3 Pre-trip Steps for Making the Most of Your Research Trip

3 Pre-trip Steps for Making the Most of Your Research Trip

Summer is the perfect time for taking road trips, including journeying to record repositories and libraries. Co-host of The Genealogy Guys podcast and author Drew Smith shares some thoughts about how to best plan for research trips. In a time when documents from all over the world are being...

Summer is the perfect time for taking road trips, including journeying to record repositories and libraries. Co-host of The Genealogy Guys podcast and author Drew Smith shares some thoughts about how to best plan for research trips.

In a time when documents from all over the world are being digitized and made available to us in online databases, we might not spend much time thinking about the need to travel to physical repositories, near and far. Libraries, archives, courthouses, cemeteries and churches continue to hold materials that may never be scanned during our lifetimes, and this means that eventually we genealogists need to pack up our travel kits and hit the road for hours, days or even weeks to accomplish our research goals.

But before you put the first piece of clothing in a suitcase—or even worry about which chargers to bring—you need to knock out a few quick tasks before planning the rest of a research trip;

  1. Do as much online research as you can. There is no point in wasting a single moment of precious research trip time in viewing materials that we could have seen from the comfort of our own research workspace at home.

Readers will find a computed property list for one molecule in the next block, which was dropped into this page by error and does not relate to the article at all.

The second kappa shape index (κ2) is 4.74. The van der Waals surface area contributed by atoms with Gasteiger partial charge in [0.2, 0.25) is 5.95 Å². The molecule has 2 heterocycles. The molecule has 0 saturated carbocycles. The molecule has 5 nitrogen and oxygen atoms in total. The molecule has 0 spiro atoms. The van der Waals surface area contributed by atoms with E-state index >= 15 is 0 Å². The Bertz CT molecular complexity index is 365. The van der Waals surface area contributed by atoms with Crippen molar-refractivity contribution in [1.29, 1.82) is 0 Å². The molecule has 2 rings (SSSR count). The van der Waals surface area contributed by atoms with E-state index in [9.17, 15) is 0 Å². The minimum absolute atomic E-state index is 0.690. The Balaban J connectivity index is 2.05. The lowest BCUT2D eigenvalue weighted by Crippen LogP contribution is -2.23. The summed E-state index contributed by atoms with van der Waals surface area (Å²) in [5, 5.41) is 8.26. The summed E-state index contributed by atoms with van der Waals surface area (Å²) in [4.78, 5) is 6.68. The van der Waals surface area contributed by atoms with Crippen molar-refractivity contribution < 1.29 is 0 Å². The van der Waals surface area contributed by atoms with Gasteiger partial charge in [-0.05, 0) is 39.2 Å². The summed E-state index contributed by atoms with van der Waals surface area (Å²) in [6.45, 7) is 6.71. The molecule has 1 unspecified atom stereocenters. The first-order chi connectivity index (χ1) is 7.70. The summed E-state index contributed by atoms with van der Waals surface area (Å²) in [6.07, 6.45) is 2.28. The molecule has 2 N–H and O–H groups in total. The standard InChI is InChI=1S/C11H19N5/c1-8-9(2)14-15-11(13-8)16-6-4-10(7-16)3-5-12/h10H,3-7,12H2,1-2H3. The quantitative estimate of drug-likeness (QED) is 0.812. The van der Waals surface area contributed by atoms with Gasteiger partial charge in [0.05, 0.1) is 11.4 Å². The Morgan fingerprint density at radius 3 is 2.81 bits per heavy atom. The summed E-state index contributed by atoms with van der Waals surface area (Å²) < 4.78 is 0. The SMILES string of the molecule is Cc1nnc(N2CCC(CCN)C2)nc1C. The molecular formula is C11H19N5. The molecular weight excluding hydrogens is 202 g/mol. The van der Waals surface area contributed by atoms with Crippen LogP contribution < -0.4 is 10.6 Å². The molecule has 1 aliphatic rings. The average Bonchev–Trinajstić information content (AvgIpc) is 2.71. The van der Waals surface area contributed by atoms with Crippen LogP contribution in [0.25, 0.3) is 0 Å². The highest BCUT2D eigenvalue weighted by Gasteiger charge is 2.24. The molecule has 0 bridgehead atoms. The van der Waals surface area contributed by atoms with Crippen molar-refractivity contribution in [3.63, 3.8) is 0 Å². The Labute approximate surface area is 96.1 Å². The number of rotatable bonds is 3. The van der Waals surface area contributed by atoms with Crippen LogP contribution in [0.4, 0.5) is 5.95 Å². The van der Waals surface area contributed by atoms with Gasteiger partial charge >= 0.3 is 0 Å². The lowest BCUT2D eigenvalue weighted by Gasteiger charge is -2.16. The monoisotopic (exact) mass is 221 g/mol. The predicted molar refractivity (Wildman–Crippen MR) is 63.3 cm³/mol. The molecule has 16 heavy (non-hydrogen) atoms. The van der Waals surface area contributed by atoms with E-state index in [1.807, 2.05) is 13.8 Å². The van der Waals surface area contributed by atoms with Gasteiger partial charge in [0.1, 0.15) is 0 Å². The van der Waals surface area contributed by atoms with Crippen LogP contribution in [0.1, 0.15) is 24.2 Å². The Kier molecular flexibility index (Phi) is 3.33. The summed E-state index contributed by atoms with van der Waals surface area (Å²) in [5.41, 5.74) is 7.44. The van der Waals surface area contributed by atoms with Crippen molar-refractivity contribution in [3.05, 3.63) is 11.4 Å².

2. Learn all you can about each repository’s online catalog, including how to use it. This will help you not only do preparatory research, but also make you proficient in checking it when you’re at the physical repository. You should also read (and if possible, download) a copy of the finding aids for the research collections you plan to use. These finding aids will describe the scope of each collection, and may identify the specific boxes and folders you’ll want to request when at the repository. In some cases, you may want to request that the repository pull the items you so you can have them as soon as we walk in the door, saving you time better spent on examining the materials.
  3. Study the repository’s hours, rules and regulations. What can’t you bring into a repository’s research room? Can you make an appointment with an archivist or member of the staff? How long is the repository open? Knowing answers to these questions ahead of your visit will free you to do more research when you’re actually at the archive. Specifically, you might even email the repository in advance with your planned dates of visit and the kinds of records you’re looking for. The repository can then inform you of any unusual closures for local events or renovations, or if records you want to use are actually located elsewhere.

When you’re done with all of this pre-trip research work, you’re finally ready to create your research itinerary, book your flights and hotels, and think about what to pack. Safe travels!

Learn more about planning research trips and organizing your travel by purchasing your copy of Drew’s Organize Your Genealogy today.

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